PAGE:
Wednesday, June 18, 2008

A Parent's Journey III

Okay, first grade is completed and I am proud (and relieved) to say that our daughter is reading above grade level. In fact, through the standardized measure (Gintey) she is reading at the 85%ile! Her decoding is lower than her comprehension so I know that she needs context, but knowing that her auditory processing is an issue, that's to be expected. What has made the difference? That's the fascinating thing about human beings - who knows for sure.... but, as a professional, I can make some very educated assumptions:

Environment
Her classroom environment fits her very well. Research is showing that the brain performs better when the person is comfortable, both physically and emotionally (a good summary is in: Emotion: The gatekeeper to learning).

Our daughter is comfortable with her teacher, her classroom and her school. She is in a Montessori class so she is allowed lots of movement and she creates a plan each day so she knows what to expect and can see her own progress. She will also be in this class with this teacher until 3rd grade - it works, so we are THRILLED!


Amygdala: An almond-shaped structure in the middle of the brain, connected to the hippocampus, which detects the emotional content of sensory data and plays a role in
the formation of emotion-laden memories.
a.k.a.: the Gatekeeper.

Language
We know that she knew all of her letter sounds and we knew that she often confused similar sounds or syllables when she heard them which caused her to write them that way too. A friend summarized children with reading difficulties and auditory processing to me the other day as the kids in whom the switch seems to flip. They seem like the geniuses in any reading program they are involved with when that switch flips. Nic would be like that I think. Don't get me wrong, we read with her at home, she was working on sounds and blending at school, but one day it just clicked. We gave her room and tried not to stress her about it (let the amygdala do its job!). Her homework from school was to read 20 minutes every night and they had sustained reading at school every day and that sustained practice does help! The first time she curled up next to me while I was reading and she read her own chapter book I admit I was all misty. Some of my favorite times now are when we sit in my sun room, each with a book and then chat about something funny or scary that we just read.....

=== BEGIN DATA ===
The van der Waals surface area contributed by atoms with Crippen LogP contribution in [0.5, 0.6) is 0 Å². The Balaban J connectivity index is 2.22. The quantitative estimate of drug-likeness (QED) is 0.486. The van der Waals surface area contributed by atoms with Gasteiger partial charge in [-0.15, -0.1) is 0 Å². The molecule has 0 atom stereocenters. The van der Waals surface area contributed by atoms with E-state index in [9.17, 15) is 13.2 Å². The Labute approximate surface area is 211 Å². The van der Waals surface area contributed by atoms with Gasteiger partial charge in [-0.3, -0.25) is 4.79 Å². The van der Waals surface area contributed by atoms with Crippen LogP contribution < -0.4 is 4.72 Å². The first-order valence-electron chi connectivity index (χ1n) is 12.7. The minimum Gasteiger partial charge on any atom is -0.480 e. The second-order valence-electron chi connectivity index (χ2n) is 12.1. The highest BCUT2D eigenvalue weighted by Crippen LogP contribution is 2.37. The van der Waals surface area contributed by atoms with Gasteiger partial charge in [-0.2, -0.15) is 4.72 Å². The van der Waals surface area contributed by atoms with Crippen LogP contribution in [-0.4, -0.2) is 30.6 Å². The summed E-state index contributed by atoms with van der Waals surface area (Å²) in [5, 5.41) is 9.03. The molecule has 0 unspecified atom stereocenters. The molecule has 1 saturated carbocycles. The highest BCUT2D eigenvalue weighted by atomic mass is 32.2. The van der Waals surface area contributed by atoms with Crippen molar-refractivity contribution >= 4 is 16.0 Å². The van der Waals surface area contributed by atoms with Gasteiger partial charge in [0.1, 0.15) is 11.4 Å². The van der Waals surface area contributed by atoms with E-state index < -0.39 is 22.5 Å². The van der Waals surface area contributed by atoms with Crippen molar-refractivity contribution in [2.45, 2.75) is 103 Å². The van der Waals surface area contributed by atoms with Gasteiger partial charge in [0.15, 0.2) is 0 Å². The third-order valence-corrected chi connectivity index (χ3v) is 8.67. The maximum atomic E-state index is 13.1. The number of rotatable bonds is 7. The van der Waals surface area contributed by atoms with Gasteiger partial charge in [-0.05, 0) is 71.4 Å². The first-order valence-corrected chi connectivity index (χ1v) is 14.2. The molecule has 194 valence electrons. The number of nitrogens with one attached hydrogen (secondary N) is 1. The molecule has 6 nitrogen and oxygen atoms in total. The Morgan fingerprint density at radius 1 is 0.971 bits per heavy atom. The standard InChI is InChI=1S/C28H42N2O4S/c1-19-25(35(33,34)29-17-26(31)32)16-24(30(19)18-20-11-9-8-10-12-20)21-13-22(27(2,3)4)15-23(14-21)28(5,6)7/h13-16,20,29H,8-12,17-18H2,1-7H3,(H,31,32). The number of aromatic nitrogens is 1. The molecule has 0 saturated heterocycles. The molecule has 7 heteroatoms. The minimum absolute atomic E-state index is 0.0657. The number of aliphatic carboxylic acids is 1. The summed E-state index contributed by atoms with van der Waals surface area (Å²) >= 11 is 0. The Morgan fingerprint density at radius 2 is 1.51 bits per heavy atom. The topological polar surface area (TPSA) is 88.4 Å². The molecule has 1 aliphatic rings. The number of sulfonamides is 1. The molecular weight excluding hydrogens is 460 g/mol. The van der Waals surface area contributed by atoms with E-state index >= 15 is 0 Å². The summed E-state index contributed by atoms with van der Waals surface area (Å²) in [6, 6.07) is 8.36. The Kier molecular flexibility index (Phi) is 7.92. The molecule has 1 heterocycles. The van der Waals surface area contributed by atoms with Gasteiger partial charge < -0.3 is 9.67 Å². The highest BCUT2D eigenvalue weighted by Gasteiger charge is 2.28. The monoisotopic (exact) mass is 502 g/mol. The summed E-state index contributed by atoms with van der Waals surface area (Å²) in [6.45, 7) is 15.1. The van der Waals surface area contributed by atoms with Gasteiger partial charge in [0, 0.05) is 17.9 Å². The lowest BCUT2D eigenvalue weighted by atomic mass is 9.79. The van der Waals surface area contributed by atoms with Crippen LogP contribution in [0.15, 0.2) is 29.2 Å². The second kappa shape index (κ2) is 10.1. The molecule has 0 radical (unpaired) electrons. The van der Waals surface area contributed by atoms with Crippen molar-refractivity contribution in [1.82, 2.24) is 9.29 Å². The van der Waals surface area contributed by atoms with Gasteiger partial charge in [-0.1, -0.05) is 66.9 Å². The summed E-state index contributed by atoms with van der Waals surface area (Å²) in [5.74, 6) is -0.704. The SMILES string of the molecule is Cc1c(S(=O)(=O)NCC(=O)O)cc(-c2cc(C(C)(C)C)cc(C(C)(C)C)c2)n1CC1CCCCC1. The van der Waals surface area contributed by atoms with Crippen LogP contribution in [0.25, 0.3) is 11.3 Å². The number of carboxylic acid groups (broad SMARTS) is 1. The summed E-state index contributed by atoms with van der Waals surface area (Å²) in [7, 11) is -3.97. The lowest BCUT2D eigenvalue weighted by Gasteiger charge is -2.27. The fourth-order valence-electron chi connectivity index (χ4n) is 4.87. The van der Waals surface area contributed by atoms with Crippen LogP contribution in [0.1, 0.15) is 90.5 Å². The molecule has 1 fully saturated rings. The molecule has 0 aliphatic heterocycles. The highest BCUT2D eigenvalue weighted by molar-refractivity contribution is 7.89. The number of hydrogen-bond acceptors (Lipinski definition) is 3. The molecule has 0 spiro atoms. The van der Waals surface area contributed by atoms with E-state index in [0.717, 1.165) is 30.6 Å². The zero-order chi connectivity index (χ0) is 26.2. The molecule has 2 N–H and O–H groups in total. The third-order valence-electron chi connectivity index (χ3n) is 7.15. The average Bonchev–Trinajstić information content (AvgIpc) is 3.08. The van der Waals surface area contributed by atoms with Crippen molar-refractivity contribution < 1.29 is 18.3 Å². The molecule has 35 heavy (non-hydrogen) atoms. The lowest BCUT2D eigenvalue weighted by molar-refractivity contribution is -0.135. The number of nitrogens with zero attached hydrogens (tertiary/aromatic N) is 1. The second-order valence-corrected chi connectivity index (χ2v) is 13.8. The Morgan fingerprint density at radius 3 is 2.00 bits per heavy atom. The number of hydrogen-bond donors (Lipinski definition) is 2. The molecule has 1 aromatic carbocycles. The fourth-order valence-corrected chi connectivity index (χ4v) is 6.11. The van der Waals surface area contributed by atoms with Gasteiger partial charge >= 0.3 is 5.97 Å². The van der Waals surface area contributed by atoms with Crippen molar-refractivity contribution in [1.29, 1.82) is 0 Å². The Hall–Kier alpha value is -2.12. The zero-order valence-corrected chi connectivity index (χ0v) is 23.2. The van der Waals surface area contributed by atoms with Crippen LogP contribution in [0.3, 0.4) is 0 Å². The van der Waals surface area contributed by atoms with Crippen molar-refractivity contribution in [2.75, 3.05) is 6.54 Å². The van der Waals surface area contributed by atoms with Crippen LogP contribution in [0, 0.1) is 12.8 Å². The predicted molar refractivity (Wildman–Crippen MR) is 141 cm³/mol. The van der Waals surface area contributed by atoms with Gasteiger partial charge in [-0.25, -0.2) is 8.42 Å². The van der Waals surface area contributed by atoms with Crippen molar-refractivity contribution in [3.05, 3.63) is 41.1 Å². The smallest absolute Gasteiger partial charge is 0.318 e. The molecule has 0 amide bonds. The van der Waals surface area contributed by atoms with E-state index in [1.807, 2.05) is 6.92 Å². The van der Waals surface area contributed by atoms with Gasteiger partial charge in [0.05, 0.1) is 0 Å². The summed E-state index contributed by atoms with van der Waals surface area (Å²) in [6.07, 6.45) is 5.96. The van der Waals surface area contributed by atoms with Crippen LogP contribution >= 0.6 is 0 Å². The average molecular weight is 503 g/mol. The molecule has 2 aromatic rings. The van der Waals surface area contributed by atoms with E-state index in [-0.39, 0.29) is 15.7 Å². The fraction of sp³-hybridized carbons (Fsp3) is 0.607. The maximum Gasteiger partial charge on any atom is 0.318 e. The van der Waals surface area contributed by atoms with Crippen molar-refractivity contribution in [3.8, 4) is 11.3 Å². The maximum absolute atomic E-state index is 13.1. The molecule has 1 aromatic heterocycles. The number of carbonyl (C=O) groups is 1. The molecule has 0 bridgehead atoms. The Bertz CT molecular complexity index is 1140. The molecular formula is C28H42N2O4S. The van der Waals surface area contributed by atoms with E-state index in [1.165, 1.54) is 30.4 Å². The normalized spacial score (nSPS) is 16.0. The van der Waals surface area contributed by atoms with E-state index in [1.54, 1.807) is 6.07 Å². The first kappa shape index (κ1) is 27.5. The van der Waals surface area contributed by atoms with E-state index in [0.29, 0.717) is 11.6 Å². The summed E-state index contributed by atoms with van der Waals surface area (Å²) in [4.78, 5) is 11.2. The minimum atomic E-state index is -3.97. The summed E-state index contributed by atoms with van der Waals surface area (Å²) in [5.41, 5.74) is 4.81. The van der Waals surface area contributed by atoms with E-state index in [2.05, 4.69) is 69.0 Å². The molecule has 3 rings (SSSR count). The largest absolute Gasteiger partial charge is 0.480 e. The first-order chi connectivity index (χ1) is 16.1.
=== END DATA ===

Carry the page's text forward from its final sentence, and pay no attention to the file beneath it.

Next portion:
Supporting Her Development

And, one of the last pieces was truly her sensory development. There was no question that it had not developed "as would be expected for her age" and that was an issue. How can a body be relaxed enough to learn when it's tight from the inside out? Then trying to process inefficiently all the auditory stimulation on top of that - impossible.

What we have done is:
* remind ourselves to modulate our voices to not add to her frustration when she is starting to escalate.
* use the weighted blanket every night at bedtime to help regulate her sleep
* think more actively about our schedule and hers, what type of activity is required, what stress may it put on her nervous system and how will that be balanced out afterward
* wrestle with her and/or provide some intense tactile stimulation each day
* remind ourselves (frequently) that she may be processing what we've said when she's staring out into space - give her think time and phrase our cues as cues not as criticism (for example: in a firm but calm voice as "what were the directions again" or "could you hear what I said" instead of "were you listening" or "what did I say".
* limiting screen time (overstimulating for the brain neurons) particularly for the hour before bedtime. She does seem to be soothed somehow if she is on the computer for 10-15 minutes first thing in the morning.

What About the Anxiety?
I find that the anxiety often comes out when her sensory is heightened or when there is a lot of auditory stimulation - her system is overloaded and doesn't know what to do to survive. I also find that acknowledging it with a clear answer also helps. For example, every night Nic asks me if I will check on her after she goes to bed. She is frequently sure that she will never fall asleep and I'm not sure what the other worry is, though I know there is one. I have learned that if I just reply "Of course I will. I always do." I can see the tension decrease and she heads off to bed. I

In the classroom, I often use humor or a cue such as "remind yourself that Mrs. B will take care of it - that is what they pay her for after all" and that helps. Our anxious children, especially is there is something else going on in that brain are often not using self-talk to calm themselves down. I figure that as a teacher, that can be one of the best gifts I can ever give them.

Last Thoughts (for today)
Unfortunately, there is no one fix for all children who struggle like ours did, so I can't just publish a recipe card and say "do this"; but I can say try this and keep trying this and, while it might not "fix" everything, it may make life a little easier in your house or in your classroom!

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